15 year breast cancer study shows trend
15 year breast cancer study shows trend towards increased referral to genetic screening
Wednesday 10th May, 2017
The Royal Australasian College of Surgeons (RACS) Annual Scientific Congress (ASC) was told in Adelaide today that it seems rare not to know of someone who has been affected by breast cancer.
According to Cancer Australia, breast cancer remains a leading health issue in Australia, with 1 in 8 women and 1 in 719 men being diagnosed with the disease by age 85.
Dr Melanie Crispin, a Surgical Registrar at St. Vincent’s Hospital in Melbourne, told surgeons that while breast cancer was not inherited, a small number of women did inherit a genetic predisposition to the disease.
“Approximately 5 –10 per cent of breast cancers occur in women whose families have a genetic fault.
“This is usually passed down through the family and exposes members to a greater risk of developing breast cancer.
“The Breast Cancer Susceptibility Gene (BRCA1 and BRCA2) are mutations that are connected to hereditary breast cancer.
“Genetic testing of individuals is based on a risk assessment from family and personal history, as well as various clinical criteria. Various models exist for estimating the likelihood of BRCA mutations.”
Dr Crispin’s 15 year study looked into the patterns of referral to genetic screening and timing of testing, and evaluated the impact on treatment decisions in 150 young people aged 21-40 years of age, diagnosed with breast cancer over the last 15 years at Western Health. Her research concluded that there was a trend towards increased referral to genetic screening over the 15 years, as well as a trend towards increasing genetic testing.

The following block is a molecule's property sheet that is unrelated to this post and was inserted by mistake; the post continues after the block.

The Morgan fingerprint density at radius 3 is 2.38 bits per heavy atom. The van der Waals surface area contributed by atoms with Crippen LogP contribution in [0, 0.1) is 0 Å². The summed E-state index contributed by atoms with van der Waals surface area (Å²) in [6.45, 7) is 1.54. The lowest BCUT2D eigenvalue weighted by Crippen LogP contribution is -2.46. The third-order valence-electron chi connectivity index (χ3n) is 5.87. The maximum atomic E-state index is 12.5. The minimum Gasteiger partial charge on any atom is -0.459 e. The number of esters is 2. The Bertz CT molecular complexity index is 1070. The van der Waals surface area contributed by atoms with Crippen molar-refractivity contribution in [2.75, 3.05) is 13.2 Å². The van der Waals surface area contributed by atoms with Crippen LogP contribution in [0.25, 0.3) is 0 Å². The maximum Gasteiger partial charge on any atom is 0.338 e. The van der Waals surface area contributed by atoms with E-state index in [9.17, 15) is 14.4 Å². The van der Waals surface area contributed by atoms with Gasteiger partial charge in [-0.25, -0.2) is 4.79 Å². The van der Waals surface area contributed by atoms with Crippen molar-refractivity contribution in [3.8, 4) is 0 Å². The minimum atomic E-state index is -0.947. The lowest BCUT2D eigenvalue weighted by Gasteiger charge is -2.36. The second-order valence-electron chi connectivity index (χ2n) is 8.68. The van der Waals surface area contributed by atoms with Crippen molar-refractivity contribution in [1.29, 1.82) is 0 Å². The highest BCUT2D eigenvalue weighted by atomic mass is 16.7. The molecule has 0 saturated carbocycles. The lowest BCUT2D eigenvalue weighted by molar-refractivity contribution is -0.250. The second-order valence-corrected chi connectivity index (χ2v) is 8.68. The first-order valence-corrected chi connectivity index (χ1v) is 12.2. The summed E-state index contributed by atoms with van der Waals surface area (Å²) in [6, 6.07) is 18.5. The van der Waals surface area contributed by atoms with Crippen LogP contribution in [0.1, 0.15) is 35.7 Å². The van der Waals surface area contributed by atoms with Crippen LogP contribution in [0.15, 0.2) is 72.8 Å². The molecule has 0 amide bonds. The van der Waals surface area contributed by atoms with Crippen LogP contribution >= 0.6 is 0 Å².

“This is due to a number of factors including changes in available genetic testing technology, as well as new available options for neoadjuvant chemotherapy for high risk breast cancer sub-types, and immunotherapy for high risk sub-types.
“The impact of a positive BRCA genetic
mutation is that patients received bilateral mastectomy and
their families were offered genetic screening, however our
numbers are too small in this study to make recommendations
about surgery with regard to genetic testing timing, so we
would like to address that in a future study,” she
RACS is the leading advocate for surgical standards, professionalism and surgical education in Australia and New Zealand. The College is a not-for-profit organisation that represents more than 7000 surgeons and 1300 surgical trainees and International Medical Graduates. RACS also supports healthcare and surgical education in the Asia-Pacific region and is a substantial funder of surgical research. There are nine surgical specialties in Australasia being: Cardiothoracic surgery, General surgery, Neurosurgery, Orthopaedic surgery, Otolaryngology Head-and-Neck surgery, Paediatric surgery, Plastic and Reconstructive surgery, Urology and Vascular surgery. www.surgeons.org